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Coming Up with Good Questions

Coming Up with Good Questions

TEKS Objective

The student is expected to ask questions about organisms, objects, and events during observations and investigations.

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Essential Understanding

The student develops abilities necessary to do scientific inquiry in classroom and outdoor investigations.

Science Background

Information About the Process of Scientific Inquiry: National Institutes of Health Science Education (website) - Scroll to section 6.2, “Scientifically Testable Questions,” for an definition of “testable question” and tips for incorporating effective questioning techniques into inquiry science instruction.

Information About the Process of Scientific Inquiry
National Institutes of Health Science Education, science.education.nih.gov

Science Fair Central: Discovery Education (website) - Explanation of testable questions and their critical role to scientific investigation, with examples of test questions related to a variety of potential elementary school activities.

Science Fair Central
Discovery Education, www.discoveryeducation.com

Signature Lesson

Working with Questions: National Institutes of Health Science Education (website) - Students learn what makes questions testable. Then they read short scenarios, devise and ask their own testable questions about what they have read, and identify types of evidence needed to answer their investigation questions.

Working with Questions
National Institutes of Health Science Education, science.education.nih.gov

Student worksheets for this activity can be downloaded at the link below.

Student Worksheets for Working with Questions
National Institutes of Health Science Education, science.education.nih.gov

Supporting Lessons

Using Testable Questions to Teach Motion and Forces: NSTA (website) - This article uses an activity on force and motion to illustrate how the “Activity Before Concept” method of science inquiry can help students understand the concept of testable questions, and to write, use and answer testable questions of their own.

Using Testable Questions to Teach Motion and Forces
National Science Teachers Association, www.nsta.org

Elaboration Lessons and Extensions

Choose a Project Idea: Discovery Education (website) - Students choose from a wide variety of testable questions to serve as a basis for their own experiments and/or science fair projects in life, physical or Earth science. Includes guidance for investigating each question, including suggested parameters and key issues to consider.

Choose a Project Idea
Discovery Education, www.discovereducation.com

Assessment Ideas

Make a density column using equal parts of corn syrup, colored water (one drop of food coloring in water) and cooking oil. Add the ingredients in the order listed to a cylinder or tall narrow glass. Pour each liquid slowly into the center of the column, without touching the sides. Three distinct layers should be observable. Show students the density column, but do not give them any information about it. Direct students to develop a list of questions about the column and then have them select questions from their lists that could be answered through investigation and testing.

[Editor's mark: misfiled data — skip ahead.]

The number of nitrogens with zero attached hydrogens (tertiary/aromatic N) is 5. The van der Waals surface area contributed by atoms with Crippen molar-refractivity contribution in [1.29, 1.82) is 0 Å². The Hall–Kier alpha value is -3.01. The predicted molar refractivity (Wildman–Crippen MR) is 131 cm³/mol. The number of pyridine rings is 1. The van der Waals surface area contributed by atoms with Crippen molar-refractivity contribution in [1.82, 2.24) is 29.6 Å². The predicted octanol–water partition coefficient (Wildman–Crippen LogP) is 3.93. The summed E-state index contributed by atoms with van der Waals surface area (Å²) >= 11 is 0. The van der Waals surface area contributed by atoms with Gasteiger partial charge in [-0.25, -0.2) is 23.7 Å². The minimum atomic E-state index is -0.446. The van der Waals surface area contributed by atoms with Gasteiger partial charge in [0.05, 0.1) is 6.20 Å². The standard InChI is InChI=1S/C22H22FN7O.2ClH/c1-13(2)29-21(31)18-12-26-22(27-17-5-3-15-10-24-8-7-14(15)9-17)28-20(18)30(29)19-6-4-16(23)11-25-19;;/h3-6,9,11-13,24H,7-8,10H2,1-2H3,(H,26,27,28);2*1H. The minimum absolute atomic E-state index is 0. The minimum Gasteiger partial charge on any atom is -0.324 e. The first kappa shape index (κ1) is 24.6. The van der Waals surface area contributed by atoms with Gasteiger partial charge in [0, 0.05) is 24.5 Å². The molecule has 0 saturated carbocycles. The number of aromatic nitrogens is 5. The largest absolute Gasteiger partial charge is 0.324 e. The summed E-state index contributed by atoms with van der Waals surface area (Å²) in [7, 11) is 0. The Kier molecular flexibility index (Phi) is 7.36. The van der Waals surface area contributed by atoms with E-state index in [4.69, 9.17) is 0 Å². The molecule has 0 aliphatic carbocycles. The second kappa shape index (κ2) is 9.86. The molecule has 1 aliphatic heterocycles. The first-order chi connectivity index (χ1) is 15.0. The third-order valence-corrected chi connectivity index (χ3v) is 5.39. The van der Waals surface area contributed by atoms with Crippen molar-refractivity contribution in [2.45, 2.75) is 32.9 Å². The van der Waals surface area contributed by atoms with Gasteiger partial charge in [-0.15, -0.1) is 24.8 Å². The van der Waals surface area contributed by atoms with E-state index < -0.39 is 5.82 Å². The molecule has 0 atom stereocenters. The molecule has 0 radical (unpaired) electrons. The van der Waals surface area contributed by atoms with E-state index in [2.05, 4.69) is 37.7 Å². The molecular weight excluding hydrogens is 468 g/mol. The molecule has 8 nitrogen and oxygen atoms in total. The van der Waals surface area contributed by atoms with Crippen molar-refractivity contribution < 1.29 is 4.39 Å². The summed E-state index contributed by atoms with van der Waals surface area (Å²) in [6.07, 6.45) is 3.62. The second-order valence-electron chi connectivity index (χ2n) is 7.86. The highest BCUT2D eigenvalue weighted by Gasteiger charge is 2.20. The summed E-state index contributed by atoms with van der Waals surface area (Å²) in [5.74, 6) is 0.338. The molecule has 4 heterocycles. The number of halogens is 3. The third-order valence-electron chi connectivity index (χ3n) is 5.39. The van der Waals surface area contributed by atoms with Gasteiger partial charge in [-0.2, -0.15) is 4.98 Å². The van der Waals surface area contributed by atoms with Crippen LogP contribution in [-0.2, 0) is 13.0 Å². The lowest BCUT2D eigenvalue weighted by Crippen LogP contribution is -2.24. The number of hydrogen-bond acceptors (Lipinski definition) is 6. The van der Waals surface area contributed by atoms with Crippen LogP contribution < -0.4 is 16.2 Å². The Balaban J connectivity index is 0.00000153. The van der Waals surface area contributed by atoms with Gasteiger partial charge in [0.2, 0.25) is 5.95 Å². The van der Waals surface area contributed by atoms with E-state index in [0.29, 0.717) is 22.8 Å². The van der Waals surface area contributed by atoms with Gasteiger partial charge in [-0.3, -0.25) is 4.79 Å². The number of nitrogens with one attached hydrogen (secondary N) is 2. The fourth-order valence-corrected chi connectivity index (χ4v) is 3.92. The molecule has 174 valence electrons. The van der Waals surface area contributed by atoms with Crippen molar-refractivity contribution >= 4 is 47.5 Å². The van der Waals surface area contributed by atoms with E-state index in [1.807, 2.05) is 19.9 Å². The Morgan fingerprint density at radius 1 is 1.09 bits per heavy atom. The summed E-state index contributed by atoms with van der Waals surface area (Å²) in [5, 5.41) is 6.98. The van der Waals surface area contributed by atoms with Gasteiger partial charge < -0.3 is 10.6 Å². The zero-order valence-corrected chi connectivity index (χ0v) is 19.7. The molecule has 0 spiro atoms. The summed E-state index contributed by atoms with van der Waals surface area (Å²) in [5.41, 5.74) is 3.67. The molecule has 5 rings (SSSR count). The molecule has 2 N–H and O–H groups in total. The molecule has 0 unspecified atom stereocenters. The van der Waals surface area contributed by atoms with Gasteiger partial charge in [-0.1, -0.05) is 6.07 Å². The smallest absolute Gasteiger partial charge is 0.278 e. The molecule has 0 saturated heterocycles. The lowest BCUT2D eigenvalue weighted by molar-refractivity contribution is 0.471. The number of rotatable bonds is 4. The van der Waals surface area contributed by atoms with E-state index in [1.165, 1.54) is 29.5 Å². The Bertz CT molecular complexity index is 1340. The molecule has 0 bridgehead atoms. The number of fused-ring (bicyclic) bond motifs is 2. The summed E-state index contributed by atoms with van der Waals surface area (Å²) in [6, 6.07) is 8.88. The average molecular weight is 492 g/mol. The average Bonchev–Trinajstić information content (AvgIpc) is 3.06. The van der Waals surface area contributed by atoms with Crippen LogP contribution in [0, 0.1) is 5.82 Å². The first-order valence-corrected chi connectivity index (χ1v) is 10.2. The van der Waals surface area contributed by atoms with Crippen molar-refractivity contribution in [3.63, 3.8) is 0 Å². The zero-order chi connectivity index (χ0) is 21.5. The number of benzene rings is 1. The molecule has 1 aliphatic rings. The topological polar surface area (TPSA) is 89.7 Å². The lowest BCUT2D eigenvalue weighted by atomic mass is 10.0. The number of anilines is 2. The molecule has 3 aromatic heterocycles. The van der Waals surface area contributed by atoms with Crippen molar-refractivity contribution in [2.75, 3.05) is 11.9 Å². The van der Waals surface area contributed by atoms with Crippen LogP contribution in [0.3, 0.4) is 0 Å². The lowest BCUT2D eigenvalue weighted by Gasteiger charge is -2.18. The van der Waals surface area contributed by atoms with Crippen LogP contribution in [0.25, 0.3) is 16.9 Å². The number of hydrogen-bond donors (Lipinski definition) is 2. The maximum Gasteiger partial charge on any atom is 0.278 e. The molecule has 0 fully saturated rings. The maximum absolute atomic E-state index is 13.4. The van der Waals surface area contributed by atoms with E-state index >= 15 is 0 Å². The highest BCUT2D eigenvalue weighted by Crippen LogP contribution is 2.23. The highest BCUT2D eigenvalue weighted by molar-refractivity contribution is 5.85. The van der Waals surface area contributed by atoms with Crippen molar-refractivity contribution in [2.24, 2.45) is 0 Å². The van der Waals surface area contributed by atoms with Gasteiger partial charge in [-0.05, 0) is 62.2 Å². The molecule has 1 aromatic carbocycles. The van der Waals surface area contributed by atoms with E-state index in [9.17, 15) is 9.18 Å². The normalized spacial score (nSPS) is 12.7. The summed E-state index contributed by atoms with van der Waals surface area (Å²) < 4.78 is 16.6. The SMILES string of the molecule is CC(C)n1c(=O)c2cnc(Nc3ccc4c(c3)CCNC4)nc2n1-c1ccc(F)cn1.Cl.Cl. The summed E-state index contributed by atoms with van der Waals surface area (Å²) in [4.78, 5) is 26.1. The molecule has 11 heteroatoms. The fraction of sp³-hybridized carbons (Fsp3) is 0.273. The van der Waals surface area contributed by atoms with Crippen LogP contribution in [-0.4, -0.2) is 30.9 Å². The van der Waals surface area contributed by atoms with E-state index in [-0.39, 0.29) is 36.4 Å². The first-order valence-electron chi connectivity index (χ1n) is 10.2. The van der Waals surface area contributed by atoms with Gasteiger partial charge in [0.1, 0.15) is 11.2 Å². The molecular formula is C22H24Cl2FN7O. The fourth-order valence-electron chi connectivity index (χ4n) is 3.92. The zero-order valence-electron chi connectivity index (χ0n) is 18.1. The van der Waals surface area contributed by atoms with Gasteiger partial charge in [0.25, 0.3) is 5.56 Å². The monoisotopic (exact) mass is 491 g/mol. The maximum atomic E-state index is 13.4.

Literature Connections

What If: Mind-Boggling Science Questions for Kids. Ehrlich, R. (ISBN-13: 978-0471176084)

How Come? Every Kid’s Science Questions Explained. Wollard, K. (ISBN-13: 978-1563053245)

Related Science TEKS

(2.1A) Science Safety
The student is expected to identify and demonstrate safe practices as described in the Texas Safety Standards during classroom and outdoor investigations, including wearing safety goggles, washing hands, and using materials appropriately.

(2.1B) Importance of Safe Practices
The student is expected to describe the importance of safe practices.

(2.1C) Recycling/Disposal of Science Materials
The student is expected to identify and demonstrate how to use, conserve, and dispose of natural resources and materials such as conserving water and reuse or recycling of paper, plastic, and metal.

(2.2A) Ask Questions
The student is expected to ask questions about organisms, objects, and events during observations and investigations.

(2.2B) Plan and Conduct Descriptive Investigation
The student is expected to plan and conduct descriptive investigations such as how organisms grow.

(2.2C) Collect Data
The student is expected to collect data from observations using simple equipment such as hand lenses, primary balances, thermometers, and non-standard measurement tools.

(2.2D) Record and Organize Data & Observations
The student is expected to record and organize data using pictures, numbers, and words.

(2.2E) Communicate and Justify Explanations
The student is expected to communicate observations and justify explanations using student-generated data from simple descriptive investigations.

(2.2F) Comparing Results of Investigations
The student is expected to compare results of investigations with what students and scientists know about the world.

(2.3B) Make Predictions
The student is expected to make predictions based on observable patterns.

Related Math TEKS

2.12D    The student is expected to use tools such as real objects, manipulatives, and technology to solve problems.

2.13A    The student is expected to explain and record observations using objects, words, pictures, numbers, and technology.

Additional Resources

Questioning Strategies: Lawrence Hall of Science (website) - Explore strategies for using questions to leading discussion in the science classroom. Includes downloadable supplemental information.

Questioning Strategies
Lawrence Hall of Science, www.lawrencehallofscience.org

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